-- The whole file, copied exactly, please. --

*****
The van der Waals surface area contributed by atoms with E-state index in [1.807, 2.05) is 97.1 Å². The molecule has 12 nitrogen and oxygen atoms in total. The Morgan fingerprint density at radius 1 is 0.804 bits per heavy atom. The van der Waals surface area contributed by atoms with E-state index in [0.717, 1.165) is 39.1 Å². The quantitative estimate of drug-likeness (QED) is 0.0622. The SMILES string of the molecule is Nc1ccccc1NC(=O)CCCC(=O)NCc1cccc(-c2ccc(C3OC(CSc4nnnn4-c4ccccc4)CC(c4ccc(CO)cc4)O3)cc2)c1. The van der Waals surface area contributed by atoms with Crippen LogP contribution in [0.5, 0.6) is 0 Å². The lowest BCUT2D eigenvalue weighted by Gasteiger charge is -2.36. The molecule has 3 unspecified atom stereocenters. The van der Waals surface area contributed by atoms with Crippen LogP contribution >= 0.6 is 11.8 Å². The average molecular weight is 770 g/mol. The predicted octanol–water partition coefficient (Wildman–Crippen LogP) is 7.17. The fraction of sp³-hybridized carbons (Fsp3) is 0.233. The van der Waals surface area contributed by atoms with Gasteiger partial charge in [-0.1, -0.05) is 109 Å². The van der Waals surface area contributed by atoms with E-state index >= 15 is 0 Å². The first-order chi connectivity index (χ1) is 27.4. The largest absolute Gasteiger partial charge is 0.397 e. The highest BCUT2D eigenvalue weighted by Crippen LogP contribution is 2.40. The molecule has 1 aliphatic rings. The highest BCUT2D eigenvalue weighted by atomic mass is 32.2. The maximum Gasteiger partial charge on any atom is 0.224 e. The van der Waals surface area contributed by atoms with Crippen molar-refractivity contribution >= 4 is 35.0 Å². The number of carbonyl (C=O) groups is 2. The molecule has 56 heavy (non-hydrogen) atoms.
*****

The van der Waals surface area contributed by atoms with E-state index in [1.807, 2.05) is 97.1 Å². The molecule has 12 nitrogen and oxygen atoms in total. The Morgan fingerprint density at radius 1 is 0.804 bits per heavy atom. The van der Waals surface area contributed by atoms with E-state index in [0.717, 1.165) is 39.1 Å². The quantitative estimate of drug-likeness (QED) is 0.0622. The SMILES string of the molecule is Nc1ccccc1NC(=O)CCCC(=O)NCc1cccc(-c2ccc(C3OC(CSc4nnnn4-c4ccccc4)CC(c4ccc(CO)cc4)O3)cc2)c1. The van der Waals surface area contributed by atoms with Crippen LogP contribution in [0.5, 0.6) is 0 Å². The lowest BCUT2D eigenvalue weighted by Gasteiger charge is -2.36. The molecule has 3 unspecified atom stereocenters. The van der Waals surface area contributed by atoms with Crippen LogP contribution >= 0.6 is 11.8 Å². The average molecular weight is 770 g/mol. The predicted octanol–water partition coefficient (Wildman–Crippen LogP) is 7.17. The fraction of sp³-hybridized carbons (Fsp3) is 0.233. The van der Waals surface area contributed by atoms with Gasteiger partial charge in [-0.1, -0.05) is 109 Å². The van der Waals surface area contributed by atoms with E-state index >= 15 is 0 Å². The first-order chi connectivity index (χ1) is 27.4. The largest absolute Gasteiger partial charge is 0.397 e. The highest BCUT2D eigenvalue weighted by Crippen LogP contribution is 2.40. The molecule has 1 aliphatic rings. The highest BCUT2D eigenvalue weighted by atomic mass is 32.2. The maximum Gasteiger partial charge on any atom is 0.224 e. The van der Waals surface area contributed by atoms with Crippen molar-refractivity contribution >= 4 is 35.0 Å². The number of carbonyl (C=O) groups is 2. The molecule has 56 heavy (non-hydrogen) atoms.